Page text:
Dynamic Assortment Customization with Limited Inventories
, 2010
"... We consider a retailer with limited inventories of identically priced, substitutable products. Customers arrive sequentially and the firm decides which subset of the products to o¤er to each arriving customer depending on the customer’s preferences, the inventory levels and the remaining time in the ..."
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Cited by 7 (0 self)
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We consider a retailer with limited inventories of identically priced, substitutable products. Customers arrive sequentially and the firm decides which subset of the products to o¤er to each arriving customer depending on the customer’s preferences, the inventory levels and the remaining time in the season. We show that the optimal assortment policy is to offer all available products if the customer base is homogeneous with respect to their product preferences. However, with multiple customer segments characterized by different product preferences, it may be optimal to limit the choice set of some customers. That is, it may be optimal not to o¤er products with low inventories to some customer segments and reserve them for future customers (who may have a stronger preference for those products). For the case of two products and two customer segments and for a special case with multiple products and multiple customer segments, we show that the optimal assortment policy is a threshold policy under which a product is offered to a customer segment if its inventory level is higher than a threshold value. The threshold levels are decreasing in time and increasing in the inventory levels of other products. For the general case, we perform a large numerical study, and confirm that the optimal policy continues to be of the threshold type. We find that the revenue impact of assortment customization can be significant, especially when customer heterogeneity is high and the starting inventory levels of the products are asymmetric. This demonstrates the use of assortment customization as another lever for revenue maximization in addition to pricing.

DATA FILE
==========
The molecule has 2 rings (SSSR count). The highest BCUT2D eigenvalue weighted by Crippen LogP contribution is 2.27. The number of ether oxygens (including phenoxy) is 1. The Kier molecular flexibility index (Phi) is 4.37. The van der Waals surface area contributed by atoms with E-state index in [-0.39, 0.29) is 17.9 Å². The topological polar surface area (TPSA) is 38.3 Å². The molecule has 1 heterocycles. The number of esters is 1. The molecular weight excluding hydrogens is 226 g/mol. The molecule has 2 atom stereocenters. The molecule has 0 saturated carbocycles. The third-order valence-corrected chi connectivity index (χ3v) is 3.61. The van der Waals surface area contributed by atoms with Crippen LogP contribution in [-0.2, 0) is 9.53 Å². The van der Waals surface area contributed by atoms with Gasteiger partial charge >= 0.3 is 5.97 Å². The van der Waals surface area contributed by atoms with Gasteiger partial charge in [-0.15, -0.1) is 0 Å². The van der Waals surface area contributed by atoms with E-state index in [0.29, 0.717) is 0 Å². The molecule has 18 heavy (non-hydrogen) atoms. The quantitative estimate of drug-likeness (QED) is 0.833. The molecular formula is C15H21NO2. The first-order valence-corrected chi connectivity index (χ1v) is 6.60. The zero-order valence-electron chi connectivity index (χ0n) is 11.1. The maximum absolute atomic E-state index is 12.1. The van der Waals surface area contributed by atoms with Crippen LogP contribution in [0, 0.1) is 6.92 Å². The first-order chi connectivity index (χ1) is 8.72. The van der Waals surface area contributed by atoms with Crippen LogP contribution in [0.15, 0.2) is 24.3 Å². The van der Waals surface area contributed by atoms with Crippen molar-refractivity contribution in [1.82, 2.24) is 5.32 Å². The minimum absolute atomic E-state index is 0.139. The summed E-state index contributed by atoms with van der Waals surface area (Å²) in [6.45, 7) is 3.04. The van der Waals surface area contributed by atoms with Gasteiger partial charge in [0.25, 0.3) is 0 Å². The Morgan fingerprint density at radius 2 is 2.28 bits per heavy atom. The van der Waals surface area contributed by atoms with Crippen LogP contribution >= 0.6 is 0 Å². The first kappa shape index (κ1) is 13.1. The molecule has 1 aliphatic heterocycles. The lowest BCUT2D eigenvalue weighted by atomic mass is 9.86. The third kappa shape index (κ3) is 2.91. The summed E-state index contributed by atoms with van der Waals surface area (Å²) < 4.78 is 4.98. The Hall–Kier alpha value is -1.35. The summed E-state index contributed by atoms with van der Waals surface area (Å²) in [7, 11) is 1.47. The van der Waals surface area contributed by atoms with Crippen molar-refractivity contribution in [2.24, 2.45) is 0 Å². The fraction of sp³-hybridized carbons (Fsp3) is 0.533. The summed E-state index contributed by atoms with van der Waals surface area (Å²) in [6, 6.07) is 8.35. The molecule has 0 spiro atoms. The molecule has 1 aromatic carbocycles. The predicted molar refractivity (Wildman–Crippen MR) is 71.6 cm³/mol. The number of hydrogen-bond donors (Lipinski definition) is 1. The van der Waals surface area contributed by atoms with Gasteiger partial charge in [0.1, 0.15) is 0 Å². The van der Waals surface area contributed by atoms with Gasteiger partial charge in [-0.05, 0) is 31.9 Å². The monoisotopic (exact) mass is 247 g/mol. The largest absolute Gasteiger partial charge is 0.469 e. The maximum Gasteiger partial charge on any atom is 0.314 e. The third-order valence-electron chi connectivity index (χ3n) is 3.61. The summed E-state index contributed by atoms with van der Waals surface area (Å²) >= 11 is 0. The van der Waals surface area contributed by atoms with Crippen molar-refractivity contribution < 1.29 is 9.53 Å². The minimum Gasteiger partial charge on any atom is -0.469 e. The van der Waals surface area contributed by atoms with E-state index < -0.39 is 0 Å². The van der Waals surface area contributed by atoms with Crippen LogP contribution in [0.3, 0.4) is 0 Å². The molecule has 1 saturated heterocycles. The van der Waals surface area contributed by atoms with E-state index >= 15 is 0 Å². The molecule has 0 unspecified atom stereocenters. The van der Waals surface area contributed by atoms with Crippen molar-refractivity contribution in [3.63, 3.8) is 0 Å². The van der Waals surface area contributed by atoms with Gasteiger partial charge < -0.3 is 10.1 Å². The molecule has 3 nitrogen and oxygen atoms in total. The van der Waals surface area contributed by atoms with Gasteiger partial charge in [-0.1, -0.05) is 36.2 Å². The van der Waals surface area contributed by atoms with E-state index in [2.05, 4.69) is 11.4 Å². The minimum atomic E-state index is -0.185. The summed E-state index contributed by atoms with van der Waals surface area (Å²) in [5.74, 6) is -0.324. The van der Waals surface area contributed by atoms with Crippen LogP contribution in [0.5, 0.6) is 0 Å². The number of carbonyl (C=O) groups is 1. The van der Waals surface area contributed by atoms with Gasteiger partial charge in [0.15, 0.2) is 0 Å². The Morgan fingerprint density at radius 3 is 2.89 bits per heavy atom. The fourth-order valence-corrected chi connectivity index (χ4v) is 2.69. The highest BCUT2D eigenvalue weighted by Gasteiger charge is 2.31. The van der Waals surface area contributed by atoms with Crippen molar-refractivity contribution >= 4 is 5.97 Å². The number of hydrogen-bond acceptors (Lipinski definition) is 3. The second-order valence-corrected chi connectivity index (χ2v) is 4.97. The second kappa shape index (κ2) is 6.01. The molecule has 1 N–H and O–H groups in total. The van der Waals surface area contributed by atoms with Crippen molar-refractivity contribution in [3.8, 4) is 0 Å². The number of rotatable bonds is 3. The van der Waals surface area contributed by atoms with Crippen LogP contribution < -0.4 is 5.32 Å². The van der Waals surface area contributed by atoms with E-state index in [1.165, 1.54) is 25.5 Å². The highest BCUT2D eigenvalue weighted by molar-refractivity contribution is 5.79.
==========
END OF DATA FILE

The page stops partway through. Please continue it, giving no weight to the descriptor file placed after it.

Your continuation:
Computing a Classic Index for FiniteHorizon Bandits
, 2011
"... This paper considers the efficient exact computation of the counterpart of the Gittins index for a finitehorizon discretestate bandit, which measures for each initial state the average productivity, given by the maximum ratio of expected total discounted reward earned to expected total discounted t ..."
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Cited by 6 (1 self)
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This paper considers the efficient exact computation of the counterpart of the Gittins index for a finitehorizon discretestate bandit, which measures for each initial state the average productivity, given by the maximum ratio of expected total discounted reward earned to expected total discounted time expended that can be achieved through a number of successive plays stopping by the given horizon. Besides characterizing optimal policies for the finitehorizon onearmed bandit problem, such an index provides a suboptimal heuristic index rule for the intractable finitehorizon multiarmed bandit problem, which represents the natural extension of the Gittins index rule (optimal in the infinitehorizon case). Although such a finitehorizon index was introduced in classic work in the 1950s, investigation of its efficient exact computation has received scant attention. This paper introduces a recursive adaptivegreedy algorithm using only arithmetic operations that computes the index in (pseudo)polynomial time in the problem parameters (number of project states and time horizon length). In the special case of a project with limited transitions per state, the complexity is either reduced or depends only on the length of the time horizon. The proposed algorithm is benchmarked in a computational study against the conventional calibration method.